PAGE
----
Genomic Enthusiasms, Biological Reality, and the Spectre of Eugenics: What Can We Learn From History?

Saturday, March 9th, 2002
Garland Allen
Event Description

With the recent announcement of the completion of the sequencing of the human genome (along with the genomes of the fruit fly, the roundworm C. elegans and yeast) we are standing at a critical threshold of the interface between science and society. What does this new information mean---what are the levels of interpretation to which it gives rise? Which interpretations will be heard and funded? Who will benefit from this new knowledge? Who might be hurt? We have stood at such thresholds before: perhaps most dramatically with the realization of the technical prowess of atomic energy at the middle of the last century. But every science, every technology, every period of history is different. So, how do we go about evaluating the potential for good or harm that may come from our newest technology: genomics?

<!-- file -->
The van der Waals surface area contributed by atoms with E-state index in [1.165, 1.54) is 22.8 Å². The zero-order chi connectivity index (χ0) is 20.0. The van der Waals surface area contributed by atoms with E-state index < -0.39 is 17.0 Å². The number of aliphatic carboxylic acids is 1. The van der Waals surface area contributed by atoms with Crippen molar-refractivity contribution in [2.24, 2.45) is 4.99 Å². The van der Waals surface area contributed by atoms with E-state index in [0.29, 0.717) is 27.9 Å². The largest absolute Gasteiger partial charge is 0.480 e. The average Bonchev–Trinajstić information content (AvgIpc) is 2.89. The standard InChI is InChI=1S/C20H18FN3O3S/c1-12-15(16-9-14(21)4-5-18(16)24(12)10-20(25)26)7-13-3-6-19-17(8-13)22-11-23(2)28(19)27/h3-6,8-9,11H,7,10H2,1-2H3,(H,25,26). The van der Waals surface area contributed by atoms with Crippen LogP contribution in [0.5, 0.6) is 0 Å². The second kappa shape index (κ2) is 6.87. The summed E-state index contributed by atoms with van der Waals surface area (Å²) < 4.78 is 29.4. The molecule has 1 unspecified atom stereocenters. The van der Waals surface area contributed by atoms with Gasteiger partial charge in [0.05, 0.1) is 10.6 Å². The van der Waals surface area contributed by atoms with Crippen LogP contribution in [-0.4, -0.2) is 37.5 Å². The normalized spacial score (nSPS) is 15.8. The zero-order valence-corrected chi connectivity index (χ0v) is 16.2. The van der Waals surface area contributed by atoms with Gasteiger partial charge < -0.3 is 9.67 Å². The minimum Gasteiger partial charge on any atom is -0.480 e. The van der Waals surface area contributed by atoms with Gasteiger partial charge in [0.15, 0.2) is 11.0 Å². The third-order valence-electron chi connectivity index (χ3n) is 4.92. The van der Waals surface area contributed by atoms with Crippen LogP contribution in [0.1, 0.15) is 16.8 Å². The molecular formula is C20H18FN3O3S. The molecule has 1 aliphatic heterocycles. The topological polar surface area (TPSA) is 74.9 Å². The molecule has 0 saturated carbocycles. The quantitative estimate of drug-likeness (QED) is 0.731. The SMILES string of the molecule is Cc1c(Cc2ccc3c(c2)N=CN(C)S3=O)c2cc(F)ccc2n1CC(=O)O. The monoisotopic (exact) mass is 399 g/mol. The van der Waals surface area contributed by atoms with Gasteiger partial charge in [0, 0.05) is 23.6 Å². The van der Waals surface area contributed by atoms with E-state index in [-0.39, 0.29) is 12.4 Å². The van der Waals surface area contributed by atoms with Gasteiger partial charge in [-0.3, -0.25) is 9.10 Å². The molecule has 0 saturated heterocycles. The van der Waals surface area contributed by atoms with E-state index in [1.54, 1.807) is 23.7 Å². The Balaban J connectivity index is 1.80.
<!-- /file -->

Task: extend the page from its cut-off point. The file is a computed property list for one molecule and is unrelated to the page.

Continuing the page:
Garland Allen

Evolutionary and Population Biology Program, Washington University